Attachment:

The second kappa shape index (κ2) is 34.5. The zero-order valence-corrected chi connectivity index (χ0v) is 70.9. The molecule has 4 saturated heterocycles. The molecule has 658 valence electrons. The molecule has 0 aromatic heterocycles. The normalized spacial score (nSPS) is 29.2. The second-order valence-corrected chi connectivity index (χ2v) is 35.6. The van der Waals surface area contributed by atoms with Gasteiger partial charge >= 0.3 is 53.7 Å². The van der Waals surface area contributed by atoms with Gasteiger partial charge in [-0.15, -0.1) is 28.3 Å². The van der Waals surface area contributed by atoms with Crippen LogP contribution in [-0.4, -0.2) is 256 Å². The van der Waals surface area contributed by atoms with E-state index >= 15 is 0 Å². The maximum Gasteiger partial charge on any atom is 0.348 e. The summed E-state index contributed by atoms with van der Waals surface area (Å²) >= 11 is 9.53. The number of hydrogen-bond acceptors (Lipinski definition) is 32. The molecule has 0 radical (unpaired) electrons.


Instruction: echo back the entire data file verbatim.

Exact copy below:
The second kappa shape index (κ2) is 34.5. The zero-order valence-corrected chi connectivity index (χ0v) is 70.9. The molecule has 4 saturated heterocycles. The molecule has 658 valence electrons. The molecule has 0 aromatic heterocycles. The normalized spacial score (nSPS) is 29.2. The second-order valence-corrected chi connectivity index (χ2v) is 35.6. The van der Waals surface area contributed by atoms with Gasteiger partial charge >= 0.3 is 53.7 Å². The van der Waals surface area contributed by atoms with Gasteiger partial charge in [-0.15, -0.1) is 28.3 Å². The van der Waals surface area contributed by atoms with Crippen LogP contribution in [-0.4, -0.2) is 256 Å². The van der Waals surface area contributed by atoms with E-state index >= 15 is 0 Å². The maximum Gasteiger partial charge on any atom is 0.348 e. The summed E-state index contributed by atoms with van der Waals surface area (Å²) >= 11 is 9.53. The number of hydrogen-bond acceptors (Lipinski definition) is 32. The molecule has 0 radical (unpaired) electrons.